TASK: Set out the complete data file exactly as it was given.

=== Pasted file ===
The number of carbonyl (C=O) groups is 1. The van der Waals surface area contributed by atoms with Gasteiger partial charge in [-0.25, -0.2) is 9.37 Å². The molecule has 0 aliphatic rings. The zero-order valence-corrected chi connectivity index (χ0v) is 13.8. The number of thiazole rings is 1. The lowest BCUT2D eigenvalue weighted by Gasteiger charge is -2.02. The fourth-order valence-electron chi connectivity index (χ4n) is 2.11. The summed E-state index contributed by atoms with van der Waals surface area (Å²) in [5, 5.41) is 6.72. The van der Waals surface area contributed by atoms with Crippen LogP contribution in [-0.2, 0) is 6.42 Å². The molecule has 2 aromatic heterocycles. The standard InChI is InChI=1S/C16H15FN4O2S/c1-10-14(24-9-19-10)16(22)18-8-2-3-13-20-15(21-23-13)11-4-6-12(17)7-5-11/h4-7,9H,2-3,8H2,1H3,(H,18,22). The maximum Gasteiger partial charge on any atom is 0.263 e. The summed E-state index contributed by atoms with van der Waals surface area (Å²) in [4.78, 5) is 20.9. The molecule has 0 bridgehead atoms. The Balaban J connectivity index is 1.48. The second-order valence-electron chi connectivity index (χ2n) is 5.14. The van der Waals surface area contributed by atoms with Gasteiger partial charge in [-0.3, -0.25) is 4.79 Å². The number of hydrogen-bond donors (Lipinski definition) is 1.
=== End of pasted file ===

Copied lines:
The number of carbonyl (C=O) groups is 1. The van der Waals surface area contributed by atoms with Gasteiger partial charge in [-0.25, -0.2) is 9.37 Å². The molecule has 0 aliphatic rings. The zero-order valence-corrected chi connectivity index (χ0v) is 13.8. The number of thiazole rings is 1. The lowest BCUT2D eigenvalue weighted by Gasteiger charge is -2.02. The fourth-order valence-electron chi connectivity index (χ4n) is 2.11. The summed E-state index contributed by atoms with van der Waals surface area (Å²) in [5, 5.41) is 6.72. The van der Waals surface area contributed by atoms with Crippen LogP contribution in [-0.2, 0) is 6.42 Å². The molecule has 2 aromatic heterocycles. The standard InChI is InChI=1S/C16H15FN4O2S/c1-10-14(24-9-19-10)16(22)18-8-2-3-13-20-15(21-23-13)11-4-6-12(17)7-5-11/h4-7,9H,2-3,8H2,1H3,(H,18,22). The maximum Gasteiger partial charge on any atom is 0.263 e. The summed E-state index contributed by atoms with van der Waals surface area (Å²) in [4.78, 5) is 20.9. The molecule has 0 bridgehead atoms. The Balaban J connectivity index is 1.48. The second-order valence-electron chi connectivity index (χ2n) is 5.14. The van der Waals surface area contributed by atoms with Gasteiger partial charge in [-0.3, -0.25) is 4.79 Å². The number of hydrogen-bond donors (Lipinski definition) is 1.